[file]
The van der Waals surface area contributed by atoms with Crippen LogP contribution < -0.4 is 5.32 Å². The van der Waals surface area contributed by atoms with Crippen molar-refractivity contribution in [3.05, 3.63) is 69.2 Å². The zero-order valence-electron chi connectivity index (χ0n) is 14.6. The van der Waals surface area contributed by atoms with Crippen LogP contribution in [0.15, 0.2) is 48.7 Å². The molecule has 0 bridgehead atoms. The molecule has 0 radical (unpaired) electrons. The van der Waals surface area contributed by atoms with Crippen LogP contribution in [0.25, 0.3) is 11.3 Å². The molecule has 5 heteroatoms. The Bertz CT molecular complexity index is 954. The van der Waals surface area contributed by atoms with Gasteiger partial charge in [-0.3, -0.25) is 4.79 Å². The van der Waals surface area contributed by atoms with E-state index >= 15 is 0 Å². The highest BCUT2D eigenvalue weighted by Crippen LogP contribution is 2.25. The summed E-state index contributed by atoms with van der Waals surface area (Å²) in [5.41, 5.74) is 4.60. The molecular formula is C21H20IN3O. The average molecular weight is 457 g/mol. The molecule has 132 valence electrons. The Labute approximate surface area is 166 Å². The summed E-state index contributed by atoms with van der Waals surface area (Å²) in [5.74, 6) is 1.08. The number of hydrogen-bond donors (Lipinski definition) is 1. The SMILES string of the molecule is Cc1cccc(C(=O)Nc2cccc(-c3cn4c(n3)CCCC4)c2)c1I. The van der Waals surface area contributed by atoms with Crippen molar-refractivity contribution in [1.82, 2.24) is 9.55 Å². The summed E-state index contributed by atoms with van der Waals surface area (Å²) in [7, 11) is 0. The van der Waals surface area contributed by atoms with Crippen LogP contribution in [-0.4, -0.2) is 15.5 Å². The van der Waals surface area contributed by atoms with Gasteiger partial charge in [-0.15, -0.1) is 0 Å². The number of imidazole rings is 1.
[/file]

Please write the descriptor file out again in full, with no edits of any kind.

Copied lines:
The van der Waals surface area contributed by atoms with Crippen LogP contribution < -0.4 is 5.32 Å². The van der Waals surface area contributed by atoms with Crippen molar-refractivity contribution in [3.05, 3.63) is 69.2 Å². The zero-order valence-electron chi connectivity index (χ0n) is 14.6. The van der Waals surface area contributed by atoms with Crippen LogP contribution in [0.15, 0.2) is 48.7 Å². The molecule has 0 bridgehead atoms. The molecule has 0 radical (unpaired) electrons. The van der Waals surface area contributed by atoms with Crippen LogP contribution in [0.25, 0.3) is 11.3 Å². The molecule has 5 heteroatoms. The Bertz CT molecular complexity index is 954. The van der Waals surface area contributed by atoms with Gasteiger partial charge in [-0.3, -0.25) is 4.79 Å². The van der Waals surface area contributed by atoms with E-state index >= 15 is 0 Å². The highest BCUT2D eigenvalue weighted by Crippen LogP contribution is 2.25. The summed E-state index contributed by atoms with van der Waals surface area (Å²) in [5.41, 5.74) is 4.60. The molecular formula is C21H20IN3O. The average molecular weight is 457 g/mol. The molecule has 132 valence electrons. The Labute approximate surface area is 166 Å². The summed E-state index contributed by atoms with van der Waals surface area (Å²) in [5.74, 6) is 1.08. The number of hydrogen-bond donors (Lipinski definition) is 1. The SMILES string of the molecule is Cc1cccc(C(=O)Nc2cccc(-c3cn4c(n3)CCCC4)c2)c1I. The van der Waals surface area contributed by atoms with Crippen molar-refractivity contribution in [1.82, 2.24) is 9.55 Å². The summed E-state index contributed by atoms with van der Waals surface area (Å²) in [7, 11) is 0. The van der Waals surface area contributed by atoms with Crippen LogP contribution in [-0.4, -0.2) is 15.5 Å². The van der Waals surface area contributed by atoms with Gasteiger partial charge in [-0.15, -0.1) is 0 Å². The number of imidazole rings is 1.